NASA’s OSIRIS-REx was so good at grabbing asteroid rocks that they’re overflowing

NASA’s OSIRIS-REx spacecraft did its job a little too well on Tuesday, when it tried to scoop up a handful of rocks from an asteroid named Bennu more than 200 million miles from Earth. The vehicle actually grabbed too much material with its robotic arm, jamming the lid at the end of the arm open — and letting part of the asteroid sample escape out into space.

“We were almost a victim of our own success here,” said Dante Lauretta, the principal investigator for the OSIRIS-REx mission at the University of Arizona, in a press conference.

OSIRIS-REx’s mission is to bring a sample of asteroid material back to Earth so that scientists can study the rocks in a lab. But because OSIRIS-REx bit off more than it could chew, its mission team is racing to stow the sample inside the spacecraft’s belly, so the vehicle doesn’t lose too much material to the void. “Time is of the essence, and no, we won’t sleep,” said Thomas Zurbuchen, NASA’s associate administrator for science, in a press conference.

The good news is that OSIRIS-REx seems to have grabbed an abundant and diverse group of asteroid rocks. The team’s goal was to snag up to 60 grams (2.1 ounces) of rocks from Bennu’s surface, and images from the spacecraft show that OSIRIS-REx likely grabbed up to 400 grams (14.1 ounces) of material, according to the mission team. The sample includes rocks that range in size, and some are so big that they prevented the spacecraft from sealing the sample shut.

An artistic rendering of NASA’s OSIRIS-REx spacecraft about to grab a sample from asteroid Bennu
Image: NASA

The engineers are confident that the rocks aren’t escaping too quickly, so the spacecraft should be able to store a good amount inside the spacecraft before too much is depleted. They think that they lost between 1 to 10 grams of material yesterday, after moving the robotic arm around. However, NASA doesn’t plan to stow the sample inside OSIRIS-REx until Monday. The mission team has to take time to figure out all the commands for the spacecraft and ensure that this process will still work with rocks spilling out into space. It’s unclear how much of the sample will be lost as they wait.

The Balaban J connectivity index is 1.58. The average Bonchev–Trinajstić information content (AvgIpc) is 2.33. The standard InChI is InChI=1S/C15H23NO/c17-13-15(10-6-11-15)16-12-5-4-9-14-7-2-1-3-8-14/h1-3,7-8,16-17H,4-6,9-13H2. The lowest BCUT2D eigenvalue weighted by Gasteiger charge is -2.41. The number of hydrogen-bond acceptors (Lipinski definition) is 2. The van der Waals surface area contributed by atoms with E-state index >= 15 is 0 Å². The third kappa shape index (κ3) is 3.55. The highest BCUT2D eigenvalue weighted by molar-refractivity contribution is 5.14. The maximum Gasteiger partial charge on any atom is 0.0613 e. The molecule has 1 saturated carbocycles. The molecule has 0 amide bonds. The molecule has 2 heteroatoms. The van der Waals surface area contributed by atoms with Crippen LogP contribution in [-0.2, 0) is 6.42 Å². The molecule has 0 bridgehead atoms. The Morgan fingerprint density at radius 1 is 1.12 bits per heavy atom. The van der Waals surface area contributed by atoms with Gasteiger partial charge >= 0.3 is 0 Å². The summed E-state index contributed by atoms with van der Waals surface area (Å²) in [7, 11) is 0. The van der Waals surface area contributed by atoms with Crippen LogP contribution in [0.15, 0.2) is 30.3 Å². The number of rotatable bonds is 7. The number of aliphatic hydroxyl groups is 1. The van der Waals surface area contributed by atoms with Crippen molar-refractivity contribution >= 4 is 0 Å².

There’s another complication, too: just moving the robotic arm around with the sample inside causes rocks to flee outward, so stowing the materials risks losing more pebbles. The engineers think they may lose up to 10 more grams of rocks just by stowing the sample inside the spacecraft. But it’s better to stow something than to wait for everything to leak out.

To grab the sample from Bennu, OSIRIS-REx is equipped with a robotic arm that has a cylindrical sample collector at the end. On Tuesday afternoon, OSIRIS-REx slowly approached Bennu and gently tapped its surface with the collector. At the moment of contact, the collector puffed out a bunch of nitrogen gas, shaking up all the rocks and pebbles on the asteroid’s surface. Some of those rocks shot up inside the collector, while others danced and twirled out into space.

The OSIRIS-REx team couldn’t tell right away if it had a sample or not, as they had to wait to get images from the spacecraft. But they soon knew they had a problem when they finally got an up-close picture of the sample collector. The pictures show that part of the lid is jammed open by a centimeter; tiny pieces of asteroid can be seen hovering around the arm.

If the sample grab had gone more smoothly, NASA would have waited a little while longer to stow the material inside OSIRIS-REx. In fact, the mission team had planned to do a spin maneuver on Saturday with the spacecraft, twirling the vehicle up with its robotic arm outstretched. This would have helped the team figure out just how much material the spacecraft had collected. The engineers could measure the spacecraft’s inertia, comparing it to a time before when the spacecraft didn’t have a sample in its arm. But the spin is effectively canceled. “It would risk loss of material so that is not a prudent path to go down,” Lauretta said.

That means the OSIRIS-REx team won’t truly know how much sample is in the spacecraft’s belly as the vehicle returns back to Earth. “I think we’re going to have to wait till we get home to know precisely how much we have and that, as you can imagine — that’s hard,” Lauretta said. “We were looking forward to a sample mass measurement.” So it’s possible that all of the sample could fall out before Monday, and we wouldn’t truly know until the spacecraft comes back to our planet.

The OSIRIS-REx team also doesn’t plan to grab another sample from Bennu, so this is it. That’s why engineers are working quickly to store this sample on Monday. “I am highly confident that it was successful — that we have more than the 60 grams of material that we promised Thomas and the agency that we would deliver,” Lauretta said, adding, “the most important thing is to get the sample safely stowed and minimize any more loss.”

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